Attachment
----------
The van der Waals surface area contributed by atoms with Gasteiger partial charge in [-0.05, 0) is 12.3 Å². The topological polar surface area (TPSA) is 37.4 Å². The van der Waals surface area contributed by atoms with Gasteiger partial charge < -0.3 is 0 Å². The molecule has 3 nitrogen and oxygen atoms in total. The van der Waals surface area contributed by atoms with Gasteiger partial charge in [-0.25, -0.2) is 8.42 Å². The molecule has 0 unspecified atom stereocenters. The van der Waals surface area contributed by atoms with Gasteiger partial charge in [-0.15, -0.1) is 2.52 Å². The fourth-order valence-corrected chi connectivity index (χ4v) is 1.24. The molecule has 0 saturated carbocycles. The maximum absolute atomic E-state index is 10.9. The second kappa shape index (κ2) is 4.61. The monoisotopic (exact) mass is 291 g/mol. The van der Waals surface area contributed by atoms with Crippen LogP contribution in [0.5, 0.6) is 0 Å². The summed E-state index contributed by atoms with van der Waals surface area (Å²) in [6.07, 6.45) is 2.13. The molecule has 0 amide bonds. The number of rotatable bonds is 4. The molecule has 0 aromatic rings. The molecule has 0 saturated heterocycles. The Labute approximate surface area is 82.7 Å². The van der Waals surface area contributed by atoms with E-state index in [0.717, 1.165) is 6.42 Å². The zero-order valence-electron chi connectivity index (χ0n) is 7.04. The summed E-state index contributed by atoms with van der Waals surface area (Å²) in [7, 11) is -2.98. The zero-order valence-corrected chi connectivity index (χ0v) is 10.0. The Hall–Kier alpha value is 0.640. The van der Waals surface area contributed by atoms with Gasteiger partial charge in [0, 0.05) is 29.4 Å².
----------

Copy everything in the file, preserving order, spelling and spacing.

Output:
The van der Waals surface area contributed by atoms with Gasteiger partial charge in [-0.05, 0) is 12.3 Å². The topological polar surface area (TPSA) is 37.4 Å². The van der Waals surface area contributed by atoms with Gasteiger partial charge < -0.3 is 0 Å². The molecule has 3 nitrogen and oxygen atoms in total. The van der Waals surface area contributed by atoms with Gasteiger partial charge in [-0.25, -0.2) is 8.42 Å². The molecule has 0 unspecified atom stereocenters. The van der Waals surface area contributed by atoms with Gasteiger partial charge in [-0.15, -0.1) is 2.52 Å². The fourth-order valence-corrected chi connectivity index (χ4v) is 1.24. The molecule has 0 saturated carbocycles. The maximum absolute atomic E-state index is 10.9. The second kappa shape index (κ2) is 4.61. The monoisotopic (exact) mass is 291 g/mol. The van der Waals surface area contributed by atoms with Crippen LogP contribution in [0.5, 0.6) is 0 Å². The summed E-state index contributed by atoms with van der Waals surface area (Å²) in [6.07, 6.45) is 2.13. The molecule has 0 amide bonds. The number of rotatable bonds is 4. The molecule has 0 aromatic rings. The molecule has 0 saturated heterocycles. The Labute approximate surface area is 82.7 Å². The van der Waals surface area contributed by atoms with E-state index in [0.717, 1.165) is 6.42 Å². The zero-order valence-electron chi connectivity index (χ0n) is 7.04. The summed E-state index contributed by atoms with van der Waals surface area (Å²) in [7, 11) is -2.98. The zero-order valence-corrected chi connectivity index (χ0v) is 10.0. The Hall–Kier alpha value is 0.640. The van der Waals surface area contributed by atoms with Gasteiger partial charge in [0, 0.05) is 29.4 Å².